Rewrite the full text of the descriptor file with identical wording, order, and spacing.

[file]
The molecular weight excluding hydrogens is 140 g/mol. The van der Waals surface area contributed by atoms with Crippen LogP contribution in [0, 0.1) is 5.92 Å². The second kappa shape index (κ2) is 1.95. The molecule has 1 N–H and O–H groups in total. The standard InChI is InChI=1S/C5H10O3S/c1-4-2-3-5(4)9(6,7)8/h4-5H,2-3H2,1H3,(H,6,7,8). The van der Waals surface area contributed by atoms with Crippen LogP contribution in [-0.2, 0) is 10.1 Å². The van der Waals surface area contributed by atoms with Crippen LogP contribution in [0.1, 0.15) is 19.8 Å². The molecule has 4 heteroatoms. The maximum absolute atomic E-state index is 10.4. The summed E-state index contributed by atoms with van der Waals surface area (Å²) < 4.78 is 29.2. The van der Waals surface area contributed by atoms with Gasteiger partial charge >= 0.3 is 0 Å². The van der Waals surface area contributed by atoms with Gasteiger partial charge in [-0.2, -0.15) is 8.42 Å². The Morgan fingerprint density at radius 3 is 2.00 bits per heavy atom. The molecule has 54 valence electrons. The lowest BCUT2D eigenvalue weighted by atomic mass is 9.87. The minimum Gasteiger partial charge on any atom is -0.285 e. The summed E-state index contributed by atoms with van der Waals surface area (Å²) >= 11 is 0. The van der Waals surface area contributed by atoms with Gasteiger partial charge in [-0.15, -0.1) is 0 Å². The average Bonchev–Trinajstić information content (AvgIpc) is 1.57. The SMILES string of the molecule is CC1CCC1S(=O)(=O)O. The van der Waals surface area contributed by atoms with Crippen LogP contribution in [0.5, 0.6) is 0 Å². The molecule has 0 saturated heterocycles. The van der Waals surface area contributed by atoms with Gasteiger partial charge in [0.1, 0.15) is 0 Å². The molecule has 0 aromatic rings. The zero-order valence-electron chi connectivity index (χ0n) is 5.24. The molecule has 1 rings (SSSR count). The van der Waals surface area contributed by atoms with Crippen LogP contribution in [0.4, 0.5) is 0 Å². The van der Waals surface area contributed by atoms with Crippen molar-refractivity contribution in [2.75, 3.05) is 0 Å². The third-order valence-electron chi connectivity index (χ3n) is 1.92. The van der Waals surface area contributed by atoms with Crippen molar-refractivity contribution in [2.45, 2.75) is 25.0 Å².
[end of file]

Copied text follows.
The molecular weight excluding hydrogens is 140 g/mol. The van der Waals surface area contributed by atoms with Crippen LogP contribution in [0, 0.1) is 5.92 Å². The second kappa shape index (κ2) is 1.95. The molecule has 1 N–H and O–H groups in total. The standard InChI is InChI=1S/C5H10O3S/c1-4-2-3-5(4)9(6,7)8/h4-5H,2-3H2,1H3,(H,6,7,8). The van der Waals surface area contributed by atoms with Crippen LogP contribution in [-0.2, 0) is 10.1 Å². The van der Waals surface area contributed by atoms with Crippen LogP contribution in [0.1, 0.15) is 19.8 Å². The molecule has 4 heteroatoms. The maximum absolute atomic E-state index is 10.4. The summed E-state index contributed by atoms with van der Waals surface area (Å²) < 4.78 is 29.2. The van der Waals surface area contributed by atoms with Gasteiger partial charge >= 0.3 is 0 Å². The van der Waals surface area contributed by atoms with Gasteiger partial charge in [-0.2, -0.15) is 8.42 Å². The Morgan fingerprint density at radius 3 is 2.00 bits per heavy atom. The molecule has 54 valence electrons. The lowest BCUT2D eigenvalue weighted by atomic mass is 9.87. The minimum Gasteiger partial charge on any atom is -0.285 e. The summed E-state index contributed by atoms with van der Waals surface area (Å²) >= 11 is 0. The van der Waals surface area contributed by atoms with Gasteiger partial charge in [-0.15, -0.1) is 0 Å². The average Bonchev–Trinajstić information content (AvgIpc) is 1.57. The SMILES string of the molecule is CC1CCC1S(=O)(=O)O. The van der Waals surface area contributed by atoms with Crippen LogP contribution in [0.5, 0.6) is 0 Å². The molecule has 0 saturated heterocycles. The van der Waals surface area contributed by atoms with Gasteiger partial charge in [0.1, 0.15) is 0 Å². The molecule has 0 aromatic rings. The zero-order valence-electron chi connectivity index (χ0n) is 5.24. The molecule has 1 rings (SSSR count). The van der Waals surface area contributed by atoms with Crippen LogP contribution in [0.4, 0.5) is 0 Å². The van der Waals surface area contributed by atoms with Crippen molar-refractivity contribution in [2.75, 3.05) is 0 Å². The third-order valence-electron chi connectivity index (χ3n) is 1.92. The van der Waals surface area contributed by atoms with Crippen molar-refractivity contribution in [2.45, 2.75) is 25.0 Å².